Bigfoot is at large!Boynton Beach Police say someone made off with an 8-foot, 300-pound statue of Sasquatch.It used to stand in front of “Mattress Monsterz” on East Boynton Beach Boulevard.The store owner said he did not discover the theft immediately becauseBigfoot stood among multiple decorations on display for Halloween.There is no surveillance video of the theft, which is believed to have taken place during the week of Oct. 6-13.But the store hopes someone spots Bigfoot and calls the police.The statue is worth about $3,000.“If you have any information, call Crime Stoppers at 800-458-TIPS.” “You will remain anonymous and could receive a cash reward if your tip leads to an arrest.”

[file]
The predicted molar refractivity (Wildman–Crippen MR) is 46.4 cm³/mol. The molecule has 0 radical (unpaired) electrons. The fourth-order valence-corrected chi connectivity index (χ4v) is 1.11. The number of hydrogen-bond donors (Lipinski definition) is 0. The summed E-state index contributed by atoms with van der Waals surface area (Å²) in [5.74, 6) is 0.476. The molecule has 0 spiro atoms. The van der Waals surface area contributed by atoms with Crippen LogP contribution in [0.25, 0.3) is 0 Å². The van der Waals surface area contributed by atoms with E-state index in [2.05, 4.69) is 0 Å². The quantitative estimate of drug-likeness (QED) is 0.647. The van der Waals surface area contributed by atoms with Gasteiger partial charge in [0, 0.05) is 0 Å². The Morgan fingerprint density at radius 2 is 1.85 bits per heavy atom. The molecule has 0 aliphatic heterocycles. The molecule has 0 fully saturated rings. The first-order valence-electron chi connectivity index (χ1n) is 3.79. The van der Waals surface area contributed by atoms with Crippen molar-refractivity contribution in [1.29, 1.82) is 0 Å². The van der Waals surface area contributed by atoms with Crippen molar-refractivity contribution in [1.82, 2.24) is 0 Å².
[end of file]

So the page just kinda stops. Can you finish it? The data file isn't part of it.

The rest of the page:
Republican senators are asking the Treasury Department for reports on former Vice President Joe Biden’s son.Reuters reports the Republican chairmen of two Senate committees sent a letter to the Treasury Department requesting reports of fraud or money laundering in the business dealings between Hunter Biden and a Ukraine energy firm.It is unclear at this time if any such reports exist.The request comes as Republicans look for ways to defend President Trump against a Democrat-led impeachment inquiry.This story is developing.